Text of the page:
Lasers for Raman Spectroscopy

Compact high performance lasers advances Raman spectroscopy

The ”inelastic scattering of light,” or Raman effect, was observed in practice for the first time in 1928 by C.V. Raman for which he was awarded the Nobel Prize in 1930. In Raman spectroscopy an incident laser beam (in the UV visible-near IR spectral range) is frequency shifted by this inelastic scattering in the material or substance studied.

The frequency shift (Stoke shift) originates from interactions of the laser beam with molecular vibrations, phonons or other excitations in the material and the resulting spectrum provides quantitative and spatial information about the chemical compound distribution in the material. A main advantage of Raman spectroscopy is its capability to offer label-free biochemical and material analysis. The increasing availability of high performance compact DPSS lasers across a broad range of wavelengths from the UV to the NIR has strongly contributed to making Raman microscopes and spectrometers a powerful and increasingly popular analytical tool not only for material science in laboratory environment but also for on-line quality and process control in e.g pharmaceutical and semiconductor and chemical industries.

The Raman signal is very weak and must be carefully discriminated from the excitation beam, Rayleigh scattering and the back-ground fluorescence. However, the introduction of new types of Raman spectroscopy such as surface-enhanced Raman (SERS), resonant Raman, tip-enhanced Raman etc has helped to increase the strength of the Raman signal significantly and enabled rapid penetration of Raman into new applications areas such as biomedical analysis and medical diagnosis. High performance Raman spectroscopy puts very high demands on the spectral purity and spectral stability of the laser sources used.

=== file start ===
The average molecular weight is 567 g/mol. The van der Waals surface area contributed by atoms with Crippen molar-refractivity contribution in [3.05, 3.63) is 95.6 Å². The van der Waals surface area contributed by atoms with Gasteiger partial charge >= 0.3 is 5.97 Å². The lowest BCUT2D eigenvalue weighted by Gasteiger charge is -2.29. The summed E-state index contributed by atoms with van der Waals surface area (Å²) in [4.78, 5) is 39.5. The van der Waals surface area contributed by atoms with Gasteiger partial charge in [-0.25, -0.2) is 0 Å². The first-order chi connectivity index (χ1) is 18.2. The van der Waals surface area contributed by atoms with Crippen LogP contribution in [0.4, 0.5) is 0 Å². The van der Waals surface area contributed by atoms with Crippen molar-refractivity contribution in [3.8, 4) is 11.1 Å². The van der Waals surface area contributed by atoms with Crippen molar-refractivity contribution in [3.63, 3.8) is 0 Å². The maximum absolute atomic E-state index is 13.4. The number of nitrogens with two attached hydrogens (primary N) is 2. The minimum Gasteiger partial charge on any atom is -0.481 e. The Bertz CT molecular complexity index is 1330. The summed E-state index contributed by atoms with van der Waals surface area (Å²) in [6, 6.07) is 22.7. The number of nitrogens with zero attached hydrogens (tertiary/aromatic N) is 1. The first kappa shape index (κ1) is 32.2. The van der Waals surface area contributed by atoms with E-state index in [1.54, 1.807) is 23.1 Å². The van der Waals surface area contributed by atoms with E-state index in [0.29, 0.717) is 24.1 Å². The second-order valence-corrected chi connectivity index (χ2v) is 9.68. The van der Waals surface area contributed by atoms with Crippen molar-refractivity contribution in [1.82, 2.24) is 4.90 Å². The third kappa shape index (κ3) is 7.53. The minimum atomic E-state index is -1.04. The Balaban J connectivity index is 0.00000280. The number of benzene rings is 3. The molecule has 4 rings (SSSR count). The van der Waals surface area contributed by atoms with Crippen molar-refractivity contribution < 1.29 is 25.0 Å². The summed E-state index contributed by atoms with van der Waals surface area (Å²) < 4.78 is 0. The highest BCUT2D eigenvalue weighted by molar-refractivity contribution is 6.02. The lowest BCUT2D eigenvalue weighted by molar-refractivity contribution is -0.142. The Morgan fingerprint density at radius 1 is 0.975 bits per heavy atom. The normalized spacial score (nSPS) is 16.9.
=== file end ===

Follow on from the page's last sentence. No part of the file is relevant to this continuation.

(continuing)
The Cobolt DPSS lasers on the 04-01, 05-01 and 08-01 platforms are perfectly suited for demanding Raman spectroscopy applications. Stable single-frequency operation combined with the ultra-robust thermo-mechnical architecture of HTCure provides narrow linewidth (<1MHz), extremely low spectral drift (<2 pm over 8 hs) and a spectral purity better than 60 dB, which allows for very high resolution Raman spectroscopy and a possibility to detect low frequency Raman signals even down in the THz regime.

lasers for raman spectroscopy An example of the resonance Raman effect; by choosing 355 nm rather than 473 nm laser excitation the observed Raman signals are much stronger, thus providing improved resolution. (Co W.R. Browne, Institute for Chemistry, University of Groningen, The Netherlands


Cobolt lasers for Raman spectroscopyNeural cell imaging with Raman confocal microscopy using the Cobolt Samba 532 nm (Co Renishaw, New Mills, UK)
Cobolt lasers for Raman spectroscopyMedical compound distribution in aspirin pill; generated by Raman microscopy using the Cobolt Samba 532 nm
Cobolt lasers for Raman spectroscopyCobolt 08-01 series; Ultra-compact, all integrated, single-frequency 532 nm lasers up to 200 mW, Ideal for high performance Raman spectroscopy.

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